Finally, remember that people want to have a reason to discuss your brand and will find a way to do it whether you like it or not.


By Gavin

Global Mobile

We think in terms of features and individuals. But features mean little if they are built without context in mind and people don’t live in bubbles, they interact.  Mobile adds to the complexity of how people engage with a brand because it devices are woven into the fabric of daily life, no longer defined by limited, often fixed, locations.

So before we start creating apps and advertising, we need to step back and ask what it is people doing when they shop, when they drive, when they make breakfast, etc., and how mobile technologies fit into that larger scheme. In other words, we need to think about why they do what they do.

  • What is the situation? Think about every place and setting that a person might be when they are using (or could be using) mobile technology in shopping. This appears daunting, but it is a fairly straight forward process narrowing the scope. For example, if you sell electronics is the target a mom? Is she with kids? Is she incorporating it into her shopping routine or making a special trip? Is she driving or walking? Who else is with her? The point is to uncover opportunities based on the context of people’s real lives, not on assumptions and personal bias.
  • Who’s device is it anyway? We think of mobile devices as very personal, individual tools, but this isn’t always the case. Think about who else uses it, what they use it for and how these “shared” experiences provide insight into new opportunities, UI design and messaging.
  • New York or New Delhi? How does culture shape understanding? Mobile phone purchases in China are driven much more by fashion than the technology itself. In India, more people begin their online life with a phone than a PC, shaping their willingness to use the mobile device for a wide range of applications. How we view the world differs significantly from group to group and it is imperative to know how these differences will shape the mobile experience.
  • What do we build? All of this leads to creating a system of possible messaging and retail strategies that reflect the nuances of daily life. It also allows you to begin thinking beyond a mobile strategy and develop an overarching integrated strategy of which mobile is a part.

Thinking about brand and mobile technology development in this way opens a whole new realm of possibilities for messaging strategies, service offerings, partnerships and product development. It allows brands to take advantage of seemingly spontaneous shopping behavior by tailoring messaging to the right time of day, the right setting and the right cultural cues. Get it right and the brand stands not only to make millions off of mobile shopping, but also to define what it will be.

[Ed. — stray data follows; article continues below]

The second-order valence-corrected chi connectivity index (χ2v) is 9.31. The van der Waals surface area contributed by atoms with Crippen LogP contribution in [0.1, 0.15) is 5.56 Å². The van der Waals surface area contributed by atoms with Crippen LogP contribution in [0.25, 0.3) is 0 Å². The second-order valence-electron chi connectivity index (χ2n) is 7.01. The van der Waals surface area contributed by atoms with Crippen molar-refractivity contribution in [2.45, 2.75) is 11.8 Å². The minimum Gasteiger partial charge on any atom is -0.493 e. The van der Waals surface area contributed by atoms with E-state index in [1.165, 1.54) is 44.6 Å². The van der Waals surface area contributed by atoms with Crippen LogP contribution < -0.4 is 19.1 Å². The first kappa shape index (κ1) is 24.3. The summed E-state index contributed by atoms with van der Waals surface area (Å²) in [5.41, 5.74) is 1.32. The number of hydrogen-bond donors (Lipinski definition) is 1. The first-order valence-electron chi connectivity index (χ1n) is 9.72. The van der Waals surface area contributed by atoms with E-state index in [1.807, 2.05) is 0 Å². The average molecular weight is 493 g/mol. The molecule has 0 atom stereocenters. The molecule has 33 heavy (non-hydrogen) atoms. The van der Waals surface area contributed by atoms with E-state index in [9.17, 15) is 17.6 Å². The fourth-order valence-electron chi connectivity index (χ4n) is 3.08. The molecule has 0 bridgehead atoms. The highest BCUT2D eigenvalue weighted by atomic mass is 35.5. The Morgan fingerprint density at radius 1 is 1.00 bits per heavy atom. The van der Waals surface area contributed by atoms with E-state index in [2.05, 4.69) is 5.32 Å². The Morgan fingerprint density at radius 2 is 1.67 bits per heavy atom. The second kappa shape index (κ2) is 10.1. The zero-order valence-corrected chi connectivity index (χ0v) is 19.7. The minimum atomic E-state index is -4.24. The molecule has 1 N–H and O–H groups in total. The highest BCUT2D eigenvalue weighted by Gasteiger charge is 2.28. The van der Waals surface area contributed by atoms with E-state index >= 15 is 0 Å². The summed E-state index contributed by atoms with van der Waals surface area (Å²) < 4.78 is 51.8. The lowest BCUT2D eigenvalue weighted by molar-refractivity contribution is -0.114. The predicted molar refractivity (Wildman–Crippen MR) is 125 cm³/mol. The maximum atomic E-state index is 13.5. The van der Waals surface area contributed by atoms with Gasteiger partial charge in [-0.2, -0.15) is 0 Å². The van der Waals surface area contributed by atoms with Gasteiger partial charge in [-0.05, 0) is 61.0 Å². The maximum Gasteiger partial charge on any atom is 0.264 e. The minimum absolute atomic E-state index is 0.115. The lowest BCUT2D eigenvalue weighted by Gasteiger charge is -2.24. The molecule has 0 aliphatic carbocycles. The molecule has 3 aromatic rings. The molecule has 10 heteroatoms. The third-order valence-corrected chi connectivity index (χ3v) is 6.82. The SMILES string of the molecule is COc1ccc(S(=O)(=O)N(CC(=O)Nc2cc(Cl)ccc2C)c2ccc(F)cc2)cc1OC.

By Gavin

But the Word Cloud Told Me All I Need to Know, Right?

Social media monitoring is becoming a focal point for companies trying to figure out how social media fits into their broader strategy.  Great idea, but where does it fall short?  It is difficult to get an accurate reading on how commonly a word is used in a given society. In fact, the task of measuring word frequency fully objectively is inherently impossible. The results will always be affected by the size of the corpus and the choice of the texts entered in it. On a global scale, where words take on subtle new meanings as they are appropriated into the semiotic structure of the actor and thereby changed, the problem becomes even more obvious.  Frequency means nothing without cultural context.  So why the hell do we spend so much time doing social media monitoring without trying to really understand what the language, especially specific words, means in the broader context?

This is not to say that frequency isn’t important. It is important and revealing. Frequencies are only broadly indicative of cultural salience and they can only be used as one among many sources of information about a society’s cultural preoccupations. But measurements only tell part of the story. And when they are decontextualized or proscribed meanings based on the person developing the algorithm that assigns sentiment. They give a potentially false understanding. To be correctly interpreted, figures have to be considered in the context of an in-depth analysis of meanings.

If four thousand people call a product “shitty,” it is fair to say that four thousand people reacted negatively to it. But that measurement can’t tell us about the culture of those people – are they engineers addressing it from a technological angle? Are they Venezuelan students reacting to a larger political issue? We assume that a word can be easily categorized along a linear trajectory – negative/positive, etc. But this isn’t necessarily the case. Words can be studied as focal points around which cultural domains are organized.

So before a marketer gets too terribly wound up about what is showing up in this week’s iteration of the social media word cloud, perhaps it makes sense to step back and think about what words mean IN CONTEXT.  That means going beyond frequency and learning about the socio-cultural conditions, online and off, that shape the uses of words at different times and places.  Understand the language and you understand what to do with it.

By Gavin

Taking Your Clients With You.